I've have both Ubuntu and Arch installed on my computer, and want to change the labels of the / and /home partitions (four in total), to make it clear which is which. Can this potentially break anything?

The only thing that I can think of is /etc/fstab; this shouldn't be an issue in my case, since it defines partitions by UUID, not label.

  • Take a look at your grub.conf for UUIDs. – Cyrus Jul 17 '14 at 5:34
  • @Cyrus I don't have a file called grub.conf on either install, but I'm not sure if I was unclear. I mean to say that in my /etc/fstab, I've already defined partitions based on UUID, and not labels, so I don't envisage changing the labels to be a problem for this file. – Sparhawk Jul 17 '14 at 6:26
  • grub.conf and menu.lst, if they're installed, will be under /boot. – Mark Plotnick Jul 17 '14 at 6:45
  • @MarkPlotnick Grub is installed through my Ubuntu system. I can see a file now (slightly different to the comment) at /boot/grub/grub.cfg. No menu.lst though. FWIW /boot/grub/grub.cfg contains numerous references to UUIDs. One of my partitions is called "root"; I can see numerous references to "root", but I think at least some are to a literal root, not to my label. – Sparhawk Jul 17 '14 at 7:08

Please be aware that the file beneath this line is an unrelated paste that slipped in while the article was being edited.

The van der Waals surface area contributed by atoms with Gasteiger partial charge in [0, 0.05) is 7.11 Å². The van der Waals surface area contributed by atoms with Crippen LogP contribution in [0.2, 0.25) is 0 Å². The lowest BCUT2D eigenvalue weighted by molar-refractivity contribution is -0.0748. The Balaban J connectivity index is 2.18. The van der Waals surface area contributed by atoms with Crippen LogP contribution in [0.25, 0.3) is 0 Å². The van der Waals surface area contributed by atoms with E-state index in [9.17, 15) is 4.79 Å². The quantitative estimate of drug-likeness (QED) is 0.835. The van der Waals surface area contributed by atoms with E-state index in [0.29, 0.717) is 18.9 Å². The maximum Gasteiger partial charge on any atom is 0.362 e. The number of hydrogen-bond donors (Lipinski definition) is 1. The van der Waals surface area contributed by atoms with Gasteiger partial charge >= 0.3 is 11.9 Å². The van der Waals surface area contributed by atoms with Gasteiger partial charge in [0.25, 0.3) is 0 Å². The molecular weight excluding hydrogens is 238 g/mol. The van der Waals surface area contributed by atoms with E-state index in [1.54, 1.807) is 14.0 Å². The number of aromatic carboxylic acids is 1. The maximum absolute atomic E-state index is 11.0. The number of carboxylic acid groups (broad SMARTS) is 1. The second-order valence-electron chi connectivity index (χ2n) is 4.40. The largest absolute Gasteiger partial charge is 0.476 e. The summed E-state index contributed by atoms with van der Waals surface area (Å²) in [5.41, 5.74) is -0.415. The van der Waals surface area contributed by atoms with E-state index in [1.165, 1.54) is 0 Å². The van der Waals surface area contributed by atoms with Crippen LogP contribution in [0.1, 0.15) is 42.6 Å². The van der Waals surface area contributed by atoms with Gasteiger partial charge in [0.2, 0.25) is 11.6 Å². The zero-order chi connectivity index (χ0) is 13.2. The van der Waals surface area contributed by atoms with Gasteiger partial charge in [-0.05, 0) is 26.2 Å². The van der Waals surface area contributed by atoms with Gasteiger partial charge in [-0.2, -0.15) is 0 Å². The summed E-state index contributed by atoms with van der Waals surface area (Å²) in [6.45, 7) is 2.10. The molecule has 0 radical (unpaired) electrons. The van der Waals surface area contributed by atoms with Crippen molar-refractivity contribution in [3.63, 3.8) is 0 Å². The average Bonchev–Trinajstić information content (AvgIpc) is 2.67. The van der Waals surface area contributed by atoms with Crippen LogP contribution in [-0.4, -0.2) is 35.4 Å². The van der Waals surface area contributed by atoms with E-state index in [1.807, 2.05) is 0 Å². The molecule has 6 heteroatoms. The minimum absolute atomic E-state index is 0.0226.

• Sorry, I misremembered. Yes, grub.cfg would be under /boot, grub.conf (if present) would be in /etc. – Mark Plotnick Jul 17 '14 at 8:18

Hard drives usually don't have labels, it's filesystems that do. Here are the main places where a filesystem label is likely to come up:

  • In /etc/fstab.
  • In your bootloader configuration (e.g. /boot/grub/grub.cfg). If your Grub configuration is automatically generated, run update-grub after changing your labels and verify that the result is what you wanted.
  • Mostly for removable devices: in the configuration of automounting tools (in custom udev rules, as directory name under /media or /run/media/user_name (if not created on the fly), in /etc/pmount.*, in /etc/auto.misc and files referenced from /etc/auto.master, etc.).

As far as I know, labels aren't that much used in the unix world, so there isn't any danger in changing them. Keep using the UUIDs and you should be fine.

  • Thanks for the answer. I'll leave the question open for a few days to see what other responses I get, since it's hard to definitively say there is no danger, because we don't know of a specific example that counters this. (I mean that is a fault of the question, not your response.) – Sparhawk Jul 17 '14 at 6:28

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